The process of applying for science and engineering faculty positions requires a significant time investment for both the applicant and hiring committees. Applicants face the daunting task of sifting through a seemingly endless amount of information related to crafting their application packages in preparation for a review process that is inherently highly subjective. Furthermore, while scientific supervisors are often the most valuable resource during this stage of career development, many years may have passed since they went through this process themselves, and they may not have experience with recent developments in the application process. Because expectations and job responsibilities of new faculty members are rapidly evolving, certain guidelines are often not clearly specified, and it is therefore becoming difficult for applicants to most effectively prepare their application documents. Without access to adequate information and assistance, early-career researchers in particular can be placed at a significant disadvantage in the hiring process. Several recent articles can help prospective applicants in materials science and engineering land a faculty position,1,2,3 but there is nevertheless a need for clarification on expectations for different aspects of the faculty application materials.
As members of the Early Career Professionals Subcommittee (ECPSC) of the Materials Research Society (MRS), we are committed to providing resources to help improve the outcomes of early-career professionals in the materials science community. While we aim to support and develop programs for early-career researchers across all career trajectories, there is a particularly strong interest from our audience in pursuing academic career paths. The ECPSC has developed a variety of programming related to academic career paths, including webinars (“How to Land a Faculty Position—From Application to Interview,” “Learn from the Early Career Faculty,” and “The Road to Mid-Career: Advancement for Early Career Professionals in Materials Science”; see https://www.mrs.org/webinars), Broader Impact symposia at MRS meetings (Fall 2020, Fall 2022), articles,4 and special annual poster sessions at the MRS Fall Meetings beginning in 2019 (“Meet the New Faculty Candidates Poster Session”). These efforts have afforded us with unique access to both faculty members and early-career scientists, which can otherwise be difficult to bring together through traditional channels. In this contribution, we leverage our diverse network by performing a comparative analysis of parallel surveys in order to help faculty applicants in materials research areas better understand the application review process while simultaneously helping to focus their efforts on the most critical aspects.
We surveyed faculty members who have chaired and/or served as members of hiring committees to gain insight into their views regarding the hiring process, including expectations and details about the core components of the application package: the cover letter, Curriculum Vitae (CV), and research, teaching, and diversity statements. At the same time, we provided a parallel survey to a pool of faculty applicants to gain insight into their views on the application process. By comparing and contrasting the survey results, we were able to identify areas where mismatches exist in terms of expectations between each party.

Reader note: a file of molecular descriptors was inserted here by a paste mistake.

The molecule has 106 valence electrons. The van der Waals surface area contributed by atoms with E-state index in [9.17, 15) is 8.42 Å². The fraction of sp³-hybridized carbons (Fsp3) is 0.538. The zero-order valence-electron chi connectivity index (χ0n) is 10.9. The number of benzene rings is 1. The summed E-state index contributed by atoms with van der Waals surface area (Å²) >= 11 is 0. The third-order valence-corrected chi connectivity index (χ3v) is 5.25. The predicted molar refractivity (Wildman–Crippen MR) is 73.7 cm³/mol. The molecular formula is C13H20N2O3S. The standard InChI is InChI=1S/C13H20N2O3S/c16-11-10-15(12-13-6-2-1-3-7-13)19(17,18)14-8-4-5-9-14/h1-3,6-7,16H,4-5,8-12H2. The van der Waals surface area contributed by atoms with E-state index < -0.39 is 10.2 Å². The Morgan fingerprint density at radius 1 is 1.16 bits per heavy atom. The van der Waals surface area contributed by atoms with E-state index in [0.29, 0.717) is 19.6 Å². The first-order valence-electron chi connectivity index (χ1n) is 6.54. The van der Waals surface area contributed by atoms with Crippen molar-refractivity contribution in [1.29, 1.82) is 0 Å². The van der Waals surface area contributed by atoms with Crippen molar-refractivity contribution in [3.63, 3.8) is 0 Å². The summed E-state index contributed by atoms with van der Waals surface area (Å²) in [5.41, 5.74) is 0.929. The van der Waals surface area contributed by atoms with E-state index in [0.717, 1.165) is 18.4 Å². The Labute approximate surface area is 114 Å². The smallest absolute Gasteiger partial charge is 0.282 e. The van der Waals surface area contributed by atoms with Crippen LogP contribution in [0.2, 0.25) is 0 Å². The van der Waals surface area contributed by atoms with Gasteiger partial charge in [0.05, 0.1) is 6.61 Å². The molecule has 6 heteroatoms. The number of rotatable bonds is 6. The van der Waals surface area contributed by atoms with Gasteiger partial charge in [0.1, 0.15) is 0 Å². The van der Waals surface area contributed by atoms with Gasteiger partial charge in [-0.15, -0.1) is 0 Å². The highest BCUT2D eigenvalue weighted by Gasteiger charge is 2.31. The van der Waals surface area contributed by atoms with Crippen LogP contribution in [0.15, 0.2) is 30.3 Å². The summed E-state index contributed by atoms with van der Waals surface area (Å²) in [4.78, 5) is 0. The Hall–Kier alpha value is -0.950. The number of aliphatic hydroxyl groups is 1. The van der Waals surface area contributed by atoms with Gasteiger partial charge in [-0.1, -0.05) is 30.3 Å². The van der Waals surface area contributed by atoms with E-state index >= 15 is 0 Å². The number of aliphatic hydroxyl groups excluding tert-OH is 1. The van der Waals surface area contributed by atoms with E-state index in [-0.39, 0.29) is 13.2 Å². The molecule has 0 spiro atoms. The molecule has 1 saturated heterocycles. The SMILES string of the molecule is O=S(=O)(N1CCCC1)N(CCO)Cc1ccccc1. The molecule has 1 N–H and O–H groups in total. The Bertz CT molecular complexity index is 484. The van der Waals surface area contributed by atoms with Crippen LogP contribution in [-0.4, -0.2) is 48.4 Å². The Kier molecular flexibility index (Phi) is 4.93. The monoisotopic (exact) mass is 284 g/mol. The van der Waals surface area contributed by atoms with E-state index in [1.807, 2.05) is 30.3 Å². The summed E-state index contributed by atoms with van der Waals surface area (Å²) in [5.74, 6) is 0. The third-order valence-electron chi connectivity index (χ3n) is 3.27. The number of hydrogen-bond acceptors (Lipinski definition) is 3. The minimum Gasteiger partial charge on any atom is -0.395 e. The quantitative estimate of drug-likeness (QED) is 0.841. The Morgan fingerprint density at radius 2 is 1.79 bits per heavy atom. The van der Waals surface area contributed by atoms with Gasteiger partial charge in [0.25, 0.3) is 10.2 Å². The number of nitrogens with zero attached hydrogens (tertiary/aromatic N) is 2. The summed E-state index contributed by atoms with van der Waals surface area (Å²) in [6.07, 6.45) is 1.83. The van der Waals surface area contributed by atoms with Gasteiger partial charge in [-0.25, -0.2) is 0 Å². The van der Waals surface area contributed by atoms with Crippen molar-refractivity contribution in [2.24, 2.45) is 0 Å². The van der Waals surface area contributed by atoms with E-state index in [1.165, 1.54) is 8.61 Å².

Although we acknowledge that our study may not cover all opinions and perspectives, we expect that this report, which represents the first data-driven analysis of parameters one should consider when applying for a faculty position in the materials sciences, will serve as a valuable tool for future faculty applicants. In this article, we present the findings from our survey, including the demographics of respondents and their thoughts on the application package as it relates to the CV, cover letter, and research, teaching, and diversity statements.
We polled applicants and faculty from a variety of disciplines within the materials science community. The demographics of our respondents are summarized in Figure 1 and the complete set of questions and anonymized responses for both polls can be found in the Supporting Information. Although most responses came from those located at R1 universities in the United States (doctoral universities—very high research activity), we also received responses from individuals at R2 universities in the United States (doctoral universities—high research activity), PUIs (primarily undergraduate institutions) in the United States, as well as responses from colleagues internationally. The applicants and search committee members alike come from a variety of career stages. Sixty-two percent of applicant respondents have experience from applying to positions during one or more hiring cycles. Meanwhile, 82% of the search committee respondents have served on three or more search committees, with 56% having served on at least six, which provides credibility to our study and demonstrates the broad-reaching interest of the results.